The name of the restaurant is Panera Bread, not Panera Bakery, so maybe we should cut them some slack on the ol' no-pastries-made-from-scratch front. Does the fact that their cookie dough is made elsewhere make their cookies any less delicious? Not in our book.

Some salad toppings and sandwich meats

In a thread complaining about how overpriced Panera is, a Redditor saying they'd previously been a manager at the chain jumped in to defend their former employer, saying, "Panera is overpriced for sure, but their foods have no preservatives and are definitely higher quality than any other fast foods…" The former worker went on to specify exactly which ingredients come frozen — and it's actually ones you might have as part of your salad fixings or on your sandwich. The Redditor wrote, "Some foods come frozen, but are high quality in terms of ingredient sourcing… toasted turkey, steak, edamame, corn, etc." 

While the meat in the sandwiches might have been previously frozen, it's worth noting that the sandwiches are still always made fresh. Another alleged former Panera worker chimed in on the thread to validate that, writing, "… all hot sandwiches at Panera are assembled to order and then pressed on a panini grill."

And as for salads, much of the produce, such as avocado, romaine, kale, and spring greens, comes in fresh daily, so that's comforting. But is it even possible to freeze lettuce? If it was, Panera just might try it. 

Feta cheese

Speaking of salad toppings, there is one in particular that you might want to steer clear of at Panera. Feta cheese is apparently not the chain's strong suit. A proclaimed former Panera worker started an AMA thread on Reddit and had this to say when someone asked about what to never order: "Anything with feta. I have accidentally served multiple customers moldy feta because I thought a piece of gorgonzola just slipped its way in… and then another piece… and then… the bottom of the pan is blue/green!" Say no more, this was enough to convince us to always ask them to hold the feta when we're ordering at Panera.

Thankfully the menu items are all customizable, and the risk of moldy cheese is definitely a reason to take advantage of that flexibility. Frozen instead of fresh is one thing, but mold is about as far from fresh as it gets.

Mac and cheese

Panera serves up some legit mac and cheese variations but to be clear, those variations are prepared by an off-site chef and not in the actual restaurant where you dine or take out your cheese-laden carbs. In a Reddit thread AMA started by someone who says they're a current Panera worker, we learned the skinny on the cheesy mac: "The mac and cheese for example comes into the store premade and frozen in a bag and it is heated either in boiling water or the microwave if need be." And a former Panera employee who spoke to Refinery 29 also confirmed that the mac and cheese shows up frozen in "individually portioned bags."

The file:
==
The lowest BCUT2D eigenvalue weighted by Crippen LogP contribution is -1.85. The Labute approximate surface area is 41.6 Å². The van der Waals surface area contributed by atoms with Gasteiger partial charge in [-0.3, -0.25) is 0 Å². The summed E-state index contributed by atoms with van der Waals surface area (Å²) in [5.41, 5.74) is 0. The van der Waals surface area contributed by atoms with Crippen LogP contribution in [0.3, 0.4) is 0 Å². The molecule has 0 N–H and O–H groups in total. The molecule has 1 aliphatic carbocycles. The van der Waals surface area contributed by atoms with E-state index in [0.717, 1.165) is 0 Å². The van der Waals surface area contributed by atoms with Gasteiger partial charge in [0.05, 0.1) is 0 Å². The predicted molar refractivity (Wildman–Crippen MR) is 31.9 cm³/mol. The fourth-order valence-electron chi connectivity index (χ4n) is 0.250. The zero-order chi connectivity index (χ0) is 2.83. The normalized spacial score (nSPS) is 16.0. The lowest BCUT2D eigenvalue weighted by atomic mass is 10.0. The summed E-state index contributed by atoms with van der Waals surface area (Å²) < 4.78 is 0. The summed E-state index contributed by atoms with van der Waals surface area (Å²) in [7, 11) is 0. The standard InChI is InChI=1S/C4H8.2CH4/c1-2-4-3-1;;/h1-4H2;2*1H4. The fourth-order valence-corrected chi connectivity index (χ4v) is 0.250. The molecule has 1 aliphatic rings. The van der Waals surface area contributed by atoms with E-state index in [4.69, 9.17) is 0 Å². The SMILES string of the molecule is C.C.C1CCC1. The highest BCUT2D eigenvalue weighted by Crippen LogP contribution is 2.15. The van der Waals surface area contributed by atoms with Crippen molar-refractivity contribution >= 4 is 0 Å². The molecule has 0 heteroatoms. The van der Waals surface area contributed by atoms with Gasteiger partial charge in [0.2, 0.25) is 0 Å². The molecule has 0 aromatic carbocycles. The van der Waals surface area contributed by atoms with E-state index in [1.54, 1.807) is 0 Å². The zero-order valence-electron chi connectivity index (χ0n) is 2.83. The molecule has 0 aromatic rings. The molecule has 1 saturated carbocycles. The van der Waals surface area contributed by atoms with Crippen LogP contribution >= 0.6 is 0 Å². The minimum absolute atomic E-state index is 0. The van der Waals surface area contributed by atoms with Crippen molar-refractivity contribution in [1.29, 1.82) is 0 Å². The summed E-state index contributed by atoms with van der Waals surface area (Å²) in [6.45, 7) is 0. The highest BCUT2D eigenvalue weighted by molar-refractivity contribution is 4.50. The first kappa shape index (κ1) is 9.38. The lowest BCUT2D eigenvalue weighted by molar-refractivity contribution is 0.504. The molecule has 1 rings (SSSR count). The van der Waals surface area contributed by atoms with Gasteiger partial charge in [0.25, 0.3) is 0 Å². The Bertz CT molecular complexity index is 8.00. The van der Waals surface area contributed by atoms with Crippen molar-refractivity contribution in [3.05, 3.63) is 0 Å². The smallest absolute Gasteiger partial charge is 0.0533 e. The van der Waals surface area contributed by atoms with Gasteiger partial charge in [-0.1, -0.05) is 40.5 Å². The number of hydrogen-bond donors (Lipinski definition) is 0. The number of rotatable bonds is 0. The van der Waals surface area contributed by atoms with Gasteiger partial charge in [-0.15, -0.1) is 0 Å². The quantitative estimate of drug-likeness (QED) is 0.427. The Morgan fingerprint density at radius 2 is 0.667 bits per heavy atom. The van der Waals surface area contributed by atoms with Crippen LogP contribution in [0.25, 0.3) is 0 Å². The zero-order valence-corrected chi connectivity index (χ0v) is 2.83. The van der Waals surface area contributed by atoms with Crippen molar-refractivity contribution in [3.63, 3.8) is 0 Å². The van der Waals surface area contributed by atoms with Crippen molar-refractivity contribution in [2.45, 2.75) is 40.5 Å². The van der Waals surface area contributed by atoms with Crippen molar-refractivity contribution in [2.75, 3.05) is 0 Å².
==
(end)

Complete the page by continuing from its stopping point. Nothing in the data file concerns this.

Okay, so the savory pasta side dish here isn't made in the kitchen behind the counter where you order. But what is this, Italy? Considering that this is a country that buys cheap macaroni and cheese in a box with dry noodles and powdered cheese, is Panera's mac and cheese not being made fresh in their kitchens really that big of a deal? We think not. 

Lemonade and green tea

When thinking about what is and isn't fresh at a restaurant, you don't tend to factor in beverages. Panera may make you think twice about that, though. A contributor to MyRecipes who used to work at Panera explained, "You might end up disturbingly close to sipping mold if you order lemonade or green tea from one of the circulating drink dispensers (usually kept behind the counter). While the drink station's soda machine and tea dispensers are cleaned nightly, the lemonade and green tea dispensers are cleaned maybe monthly. This being the case, black mold builds up between the dispensing tube and the cooling system." Double yuck.

The former employee went on to say that while the mold might not technically be touching the liquid you drink, its proximity to the actual beverage is still extremely icky and questionable. Lesson learned — definitely be mindful of ordering your beverage from the drink machines behind the counter if you want to ensure it's fresh (AKA "not moldy") fare.

The eggs are legit though

It's worth pointing out, despite a lengthy list of menu items that maybe aren't as fresh as you think, Panera does have one item that is perhaps a restaurant novelty when you're talking about freshness. It does not mess around when it comes to eggs. In fact, it "petitioned the FDA to establish a clear definition for the term 'egg'" when it's listed on a menu. According to a 2018 press release from the restaurant chain, "Panera's standard sandwiches feature '100 percent real eggs,' which at Panera, means freshly prepared, cracked shell eggs and/or egg whites with no additives."

The reason Panera is so uppity about its eggs is because it researched other top restaurant chains and discovered that several were claiming to serve fresh eggs when in reality the "eggs" in their products had "at least five ingredients, often more." We salute Panera's mission to #RespectTheEgg (their hashtag, not ours), and definitely give them props for calling out other places for their faux egg concoctions. Now when will they start labeling menu items as "previously frozen"?